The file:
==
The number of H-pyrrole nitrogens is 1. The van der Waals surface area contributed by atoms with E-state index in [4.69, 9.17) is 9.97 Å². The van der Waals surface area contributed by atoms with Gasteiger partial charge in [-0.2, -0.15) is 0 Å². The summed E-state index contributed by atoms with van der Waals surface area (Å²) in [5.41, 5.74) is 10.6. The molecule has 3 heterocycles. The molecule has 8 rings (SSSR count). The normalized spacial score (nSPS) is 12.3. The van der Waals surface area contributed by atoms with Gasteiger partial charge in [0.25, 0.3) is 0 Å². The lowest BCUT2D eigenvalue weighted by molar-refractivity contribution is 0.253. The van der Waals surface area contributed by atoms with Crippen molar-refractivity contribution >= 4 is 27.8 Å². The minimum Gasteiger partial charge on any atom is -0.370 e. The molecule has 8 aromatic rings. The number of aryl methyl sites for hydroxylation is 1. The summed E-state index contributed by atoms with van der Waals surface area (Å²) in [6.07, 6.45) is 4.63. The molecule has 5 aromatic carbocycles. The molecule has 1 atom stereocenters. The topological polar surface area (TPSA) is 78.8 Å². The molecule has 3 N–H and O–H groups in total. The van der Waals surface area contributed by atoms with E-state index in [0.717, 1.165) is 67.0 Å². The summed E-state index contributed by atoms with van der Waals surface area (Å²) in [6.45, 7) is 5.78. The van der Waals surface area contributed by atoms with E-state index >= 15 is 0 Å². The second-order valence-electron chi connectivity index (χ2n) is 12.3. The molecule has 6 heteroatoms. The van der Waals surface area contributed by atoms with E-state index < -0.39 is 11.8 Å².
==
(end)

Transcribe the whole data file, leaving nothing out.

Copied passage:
The number of H-pyrrole nitrogens is 1. The van der Waals surface area contributed by atoms with E-state index in [4.69, 9.17) is 9.97 Å². The van der Waals surface area contributed by atoms with Gasteiger partial charge in [-0.2, -0.15) is 0 Å². The summed E-state index contributed by atoms with van der Waals surface area (Å²) in [5.41, 5.74) is 10.6. The molecule has 3 heterocycles. The molecule has 8 rings (SSSR count). The normalized spacial score (nSPS) is 12.3. The van der Waals surface area contributed by atoms with Gasteiger partial charge in [0.25, 0.3) is 0 Å². The lowest BCUT2D eigenvalue weighted by molar-refractivity contribution is 0.253. The van der Waals surface area contributed by atoms with Crippen molar-refractivity contribution >= 4 is 27.8 Å². The minimum Gasteiger partial charge on any atom is -0.370 e. The molecule has 8 aromatic rings. The number of aryl methyl sites for hydroxylation is 1. The summed E-state index contributed by atoms with van der Waals surface area (Å²) in [6.07, 6.45) is 4.63. The molecule has 5 aromatic carbocycles. The molecule has 1 atom stereocenters. The topological polar surface area (TPSA) is 78.8 Å². The molecule has 3 N–H and O–H groups in total. The van der Waals surface area contributed by atoms with E-state index in [0.717, 1.165) is 67.0 Å². The summed E-state index contributed by atoms with van der Waals surface area (Å²) in [6.45, 7) is 5.78. The van der Waals surface area contributed by atoms with E-state index >= 15 is 0 Å². The second-order valence-electron chi connectivity index (χ2n) is 12.3. The molecule has 6 heteroatoms. The van der Waals surface area contributed by atoms with E-state index < -0.39 is 11.8 Å².